Human Kindness - Compassion on the Commute

Human Kindness #6: Compassion on the Commute

Welcome back to Human Kindness! If you haven’t already, please check out Human Kindness: Introduction for the background to this blog series! These stories are NOT all my own, they have been submitted to me for the purpose of this series and are a collection from some of the kindest people I know or who have contacted me to share their story.

I am ALWAYS on the lookout for kindness stories, so please do get in touch if you have one, there is a chance for you to submit yours at the end of this post (and I will always keep them anonymous). As always, if you’d like to receive these stories directly to your inbox every Monday morning, sign up to the mailing list at the end of this post.

I particularly loved this week’s story because I remember how anxiety-inducing I found the morning commute to be at times, getting several buses and sitting in silence next to stone-faced people, all of whom seemed put out at the most minor of inconveniences. This kind act is a reminder that you have the power to single-handedly change the trajectory of somebody’s day/week/month. A very generous act from this week’s sharer!

“You know when you have a morning routine and you get to know by sight the other people on your bus? Well, before the pandemic, I would do my usual morning commute to work. At my bus stop in town, more often than not, I would see a hospital worker get on my bus with her primary-school-age daughter. They would get off just before town to get the little girl to school, and then the mum would catch the next bus to town to get the Metrolink to work at the hospital. I used to marvel at how organised they were, especially as so often, I struggle to organise myself.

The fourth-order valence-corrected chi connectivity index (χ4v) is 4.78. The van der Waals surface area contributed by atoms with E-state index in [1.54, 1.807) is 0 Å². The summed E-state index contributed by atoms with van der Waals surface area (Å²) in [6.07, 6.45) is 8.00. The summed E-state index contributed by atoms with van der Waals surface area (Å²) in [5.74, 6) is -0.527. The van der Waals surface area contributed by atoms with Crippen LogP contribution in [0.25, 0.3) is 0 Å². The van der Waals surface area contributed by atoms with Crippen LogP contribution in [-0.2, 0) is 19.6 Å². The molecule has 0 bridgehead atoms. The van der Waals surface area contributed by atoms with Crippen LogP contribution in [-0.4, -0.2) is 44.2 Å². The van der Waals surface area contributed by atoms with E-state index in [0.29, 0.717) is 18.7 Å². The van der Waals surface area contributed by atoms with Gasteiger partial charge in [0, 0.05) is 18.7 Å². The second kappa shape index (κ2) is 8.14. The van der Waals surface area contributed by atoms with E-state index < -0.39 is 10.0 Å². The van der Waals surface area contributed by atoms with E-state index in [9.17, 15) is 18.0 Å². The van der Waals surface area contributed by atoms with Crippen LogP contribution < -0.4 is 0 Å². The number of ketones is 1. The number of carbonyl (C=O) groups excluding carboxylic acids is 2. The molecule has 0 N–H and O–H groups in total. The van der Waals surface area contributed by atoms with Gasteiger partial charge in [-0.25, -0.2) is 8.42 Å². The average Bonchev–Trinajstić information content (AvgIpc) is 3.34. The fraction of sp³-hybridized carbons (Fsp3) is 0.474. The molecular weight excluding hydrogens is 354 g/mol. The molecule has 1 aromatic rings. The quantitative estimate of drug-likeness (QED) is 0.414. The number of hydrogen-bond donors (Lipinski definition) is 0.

One Monday, it was “buy your week’s ticket day” as I’m sure all commuters will know, and the lady got on with her bank card. For some reason this particular week, the bus driver couldn’t accept the card for payment, it had to be cash. She had no cash. The look of absolute panic on her face pulled at my heartstrings, so I gave her the £10 to get the ticket. There was almost an audible gasp from the others on the bus.

The lady profusely thanked me and told me she would pay me back, and I assured her it was no problem and that she could pay me back the next time we met at the bus stop. The thought of that little girl not getting to school on time and her mum grafting at the hospital convinced me they were a safe bet.

I got my money back and made two new friends on my bus journeys!”

Have you experienced an act of kindness recently? Maybe you have done something for somebody that you haven’t yet shared for fear of being judged to be “bragging” or you have been on the receiving end of a kindness that somebody has shown you. My inbox is ALWAYS open for your kindness stories so please submit them!

Stories will be treated with discretion and published anonymously at all times, and I will share as much or as little information as you wish. Message me using the form below and I’ll be sure to feature your story in an upcoming post.

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